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Date of Award
Gail J. Summers
In response to climbing health care costs in the United States, many insurers and policy makers would like to eliminate waste in healthcare by steering spending toward the most cost-effective treatments. Obstacles to achieving this goal include identifying specific medical settings where overuse occurs, and then developing strategies to prevent overuse without harming patient welfare. My study examined childbirth, the number one reason for hospitalization in the US, where the overuse of medical resources primarily takes the form of nonmedically indicated cesarean deliveries.
The financial tools (physician payment differential and patient’s cost sharing) and other tools (utilization management, physician profiling, and practice guidelines) of managed care insurance create varied incentives that could affect behaviors of physicians and patients. Using data from the MarketScan commercial database, I proved that in a fee-for-service setting, physician’s financial incentives (physician payment differential) and patient’s financial disincentive (patient’s cost-sharing) affect treatment choices on childbirth delivery method, and other incentives from managed care insurance have little effect. My study also found that more restrictive nonfinancial tools in non-capitated HMOs which are expected to reduce the use of cesarean sections turn out to have little effect, while lower cost-sharing in non-capitated HMOs leads to more use of cesareans. It could provide two health policy implications: (1) health plans with generous benefits may need more restrictions and effective regulations aimed at cost control, and (2) raising patients cost-sharing may prove effective for managing medical expenses. Finally, a “What if” analysis sheds light on the likely effectiveness of various changes in managed care insurance design intended to reduce low-risk primary cesarean deliveries.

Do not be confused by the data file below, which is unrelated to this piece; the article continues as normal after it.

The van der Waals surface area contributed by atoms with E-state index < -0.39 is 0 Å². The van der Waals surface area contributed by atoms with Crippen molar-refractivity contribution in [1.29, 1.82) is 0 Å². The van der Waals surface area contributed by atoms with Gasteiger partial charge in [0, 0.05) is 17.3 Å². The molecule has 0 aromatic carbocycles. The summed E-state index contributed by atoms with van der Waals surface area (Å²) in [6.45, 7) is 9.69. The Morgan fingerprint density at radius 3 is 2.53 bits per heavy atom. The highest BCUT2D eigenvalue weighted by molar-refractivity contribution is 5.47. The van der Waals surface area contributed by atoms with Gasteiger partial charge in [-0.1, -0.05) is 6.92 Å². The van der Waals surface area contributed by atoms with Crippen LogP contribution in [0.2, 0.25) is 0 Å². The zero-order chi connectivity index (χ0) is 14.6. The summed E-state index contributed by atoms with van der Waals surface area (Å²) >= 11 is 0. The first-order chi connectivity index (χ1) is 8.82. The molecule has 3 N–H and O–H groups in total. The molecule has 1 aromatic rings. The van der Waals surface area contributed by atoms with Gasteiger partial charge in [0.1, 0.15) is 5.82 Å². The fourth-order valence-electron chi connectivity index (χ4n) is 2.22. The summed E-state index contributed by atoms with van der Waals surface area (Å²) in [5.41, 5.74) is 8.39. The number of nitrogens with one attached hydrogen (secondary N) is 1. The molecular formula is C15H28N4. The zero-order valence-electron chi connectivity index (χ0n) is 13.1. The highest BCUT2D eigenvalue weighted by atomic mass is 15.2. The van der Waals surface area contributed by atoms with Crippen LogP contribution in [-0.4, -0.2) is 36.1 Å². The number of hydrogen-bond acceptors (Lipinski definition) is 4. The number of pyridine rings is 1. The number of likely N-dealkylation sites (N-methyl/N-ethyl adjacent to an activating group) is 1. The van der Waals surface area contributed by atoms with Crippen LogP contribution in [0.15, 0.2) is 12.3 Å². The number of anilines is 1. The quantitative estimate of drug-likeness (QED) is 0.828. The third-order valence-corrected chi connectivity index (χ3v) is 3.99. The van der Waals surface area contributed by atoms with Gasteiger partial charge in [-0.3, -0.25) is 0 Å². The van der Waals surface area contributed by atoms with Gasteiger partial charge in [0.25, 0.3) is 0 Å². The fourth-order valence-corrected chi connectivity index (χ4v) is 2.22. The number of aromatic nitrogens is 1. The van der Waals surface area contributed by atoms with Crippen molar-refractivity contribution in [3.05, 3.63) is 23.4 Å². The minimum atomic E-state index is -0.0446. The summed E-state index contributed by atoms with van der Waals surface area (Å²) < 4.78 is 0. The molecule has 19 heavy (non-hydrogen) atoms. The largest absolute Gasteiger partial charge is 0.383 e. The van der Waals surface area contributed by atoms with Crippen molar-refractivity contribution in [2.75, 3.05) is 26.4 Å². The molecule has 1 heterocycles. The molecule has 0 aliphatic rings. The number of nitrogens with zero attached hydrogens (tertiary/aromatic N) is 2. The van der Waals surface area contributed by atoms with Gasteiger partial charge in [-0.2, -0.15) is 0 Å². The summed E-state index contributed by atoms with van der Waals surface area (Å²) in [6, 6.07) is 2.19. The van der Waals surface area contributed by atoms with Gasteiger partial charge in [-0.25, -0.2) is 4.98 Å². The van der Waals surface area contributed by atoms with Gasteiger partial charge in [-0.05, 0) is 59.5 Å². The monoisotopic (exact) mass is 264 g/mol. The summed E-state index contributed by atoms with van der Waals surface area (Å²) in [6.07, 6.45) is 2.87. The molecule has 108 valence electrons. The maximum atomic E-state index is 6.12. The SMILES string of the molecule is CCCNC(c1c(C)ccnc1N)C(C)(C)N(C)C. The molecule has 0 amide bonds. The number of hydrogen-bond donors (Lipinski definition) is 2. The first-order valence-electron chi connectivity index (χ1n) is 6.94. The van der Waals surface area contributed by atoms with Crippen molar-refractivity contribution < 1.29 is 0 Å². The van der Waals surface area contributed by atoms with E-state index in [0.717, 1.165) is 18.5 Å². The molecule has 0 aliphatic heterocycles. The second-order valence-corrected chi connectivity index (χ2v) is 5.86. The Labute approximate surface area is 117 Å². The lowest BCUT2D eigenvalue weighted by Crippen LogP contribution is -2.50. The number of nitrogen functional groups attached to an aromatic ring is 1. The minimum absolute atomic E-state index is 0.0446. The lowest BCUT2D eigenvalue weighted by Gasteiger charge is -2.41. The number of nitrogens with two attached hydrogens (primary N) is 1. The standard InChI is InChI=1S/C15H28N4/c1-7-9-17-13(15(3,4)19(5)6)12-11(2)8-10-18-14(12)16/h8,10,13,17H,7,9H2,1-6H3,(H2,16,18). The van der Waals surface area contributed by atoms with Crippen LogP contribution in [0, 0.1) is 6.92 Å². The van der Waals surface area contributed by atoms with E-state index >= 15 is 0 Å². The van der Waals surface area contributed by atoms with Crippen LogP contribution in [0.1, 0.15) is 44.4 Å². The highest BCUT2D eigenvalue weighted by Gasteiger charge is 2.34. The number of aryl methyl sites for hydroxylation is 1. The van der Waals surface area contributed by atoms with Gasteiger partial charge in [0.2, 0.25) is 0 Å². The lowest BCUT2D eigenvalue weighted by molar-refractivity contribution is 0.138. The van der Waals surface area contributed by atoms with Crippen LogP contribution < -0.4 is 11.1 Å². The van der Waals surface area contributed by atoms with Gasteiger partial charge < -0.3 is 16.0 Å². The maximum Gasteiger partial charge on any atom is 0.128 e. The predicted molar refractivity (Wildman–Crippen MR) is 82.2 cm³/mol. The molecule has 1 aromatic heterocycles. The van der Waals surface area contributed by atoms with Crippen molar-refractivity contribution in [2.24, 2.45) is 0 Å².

Yang, Jie, "Incentives Of Managed Care Insurance And Treatment Choices In Low-Risk Primary Cesarean Delivery" (2018). Wayne State University Dissertations. 2082.